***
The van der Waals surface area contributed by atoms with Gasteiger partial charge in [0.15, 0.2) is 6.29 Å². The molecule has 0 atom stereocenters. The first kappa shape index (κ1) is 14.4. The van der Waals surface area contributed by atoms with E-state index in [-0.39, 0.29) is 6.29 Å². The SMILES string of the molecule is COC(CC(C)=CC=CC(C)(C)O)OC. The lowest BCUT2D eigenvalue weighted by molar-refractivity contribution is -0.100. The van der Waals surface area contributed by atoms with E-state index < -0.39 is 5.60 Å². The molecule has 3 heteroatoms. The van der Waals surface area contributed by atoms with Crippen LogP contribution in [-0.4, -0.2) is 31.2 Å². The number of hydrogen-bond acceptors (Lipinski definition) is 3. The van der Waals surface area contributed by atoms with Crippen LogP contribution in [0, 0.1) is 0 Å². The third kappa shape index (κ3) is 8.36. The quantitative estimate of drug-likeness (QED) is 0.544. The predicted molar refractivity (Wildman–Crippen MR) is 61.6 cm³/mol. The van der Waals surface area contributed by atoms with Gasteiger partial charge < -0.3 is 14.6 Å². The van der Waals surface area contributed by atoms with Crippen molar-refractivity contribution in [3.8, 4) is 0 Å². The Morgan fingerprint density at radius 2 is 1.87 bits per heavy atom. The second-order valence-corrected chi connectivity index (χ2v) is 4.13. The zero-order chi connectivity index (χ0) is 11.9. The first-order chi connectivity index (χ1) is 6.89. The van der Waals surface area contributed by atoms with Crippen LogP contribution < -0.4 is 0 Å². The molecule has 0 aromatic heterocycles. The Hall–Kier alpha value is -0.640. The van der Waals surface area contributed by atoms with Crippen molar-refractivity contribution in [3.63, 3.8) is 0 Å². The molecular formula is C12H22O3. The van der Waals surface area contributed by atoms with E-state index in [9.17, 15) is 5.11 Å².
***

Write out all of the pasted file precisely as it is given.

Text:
The van der Waals surface area contributed by atoms with Gasteiger partial charge in [0.15, 0.2) is 6.29 Å². The molecule has 0 atom stereocenters. The first kappa shape index (κ1) is 14.4. The van der Waals surface area contributed by atoms with E-state index in [-0.39, 0.29) is 6.29 Å². The SMILES string of the molecule is COC(CC(C)=CC=CC(C)(C)O)OC. The lowest BCUT2D eigenvalue weighted by molar-refractivity contribution is -0.100. The van der Waals surface area contributed by atoms with E-state index < -0.39 is 5.60 Å². The molecule has 3 heteroatoms. The van der Waals surface area contributed by atoms with Crippen LogP contribution in [-0.4, -0.2) is 31.2 Å². The number of hydrogen-bond acceptors (Lipinski definition) is 3. The van der Waals surface area contributed by atoms with Crippen LogP contribution in [0, 0.1) is 0 Å². The third kappa shape index (κ3) is 8.36. The quantitative estimate of drug-likeness (QED) is 0.544. The predicted molar refractivity (Wildman–Crippen MR) is 61.6 cm³/mol. The van der Waals surface area contributed by atoms with Gasteiger partial charge < -0.3 is 14.6 Å². The van der Waals surface area contributed by atoms with Crippen molar-refractivity contribution in [3.8, 4) is 0 Å². The Morgan fingerprint density at radius 2 is 1.87 bits per heavy atom. The second-order valence-corrected chi connectivity index (χ2v) is 4.13. The zero-order chi connectivity index (χ0) is 11.9. The first-order chi connectivity index (χ1) is 6.89. The van der Waals surface area contributed by atoms with Crippen LogP contribution < -0.4 is 0 Å². The molecule has 0 aromatic heterocycles. The Hall–Kier alpha value is -0.640. The van der Waals surface area contributed by atoms with Crippen molar-refractivity contribution in [3.63, 3.8) is 0 Å². The molecular formula is C12H22O3. The van der Waals surface area contributed by atoms with E-state index in [9.17, 15) is 5.11 Å².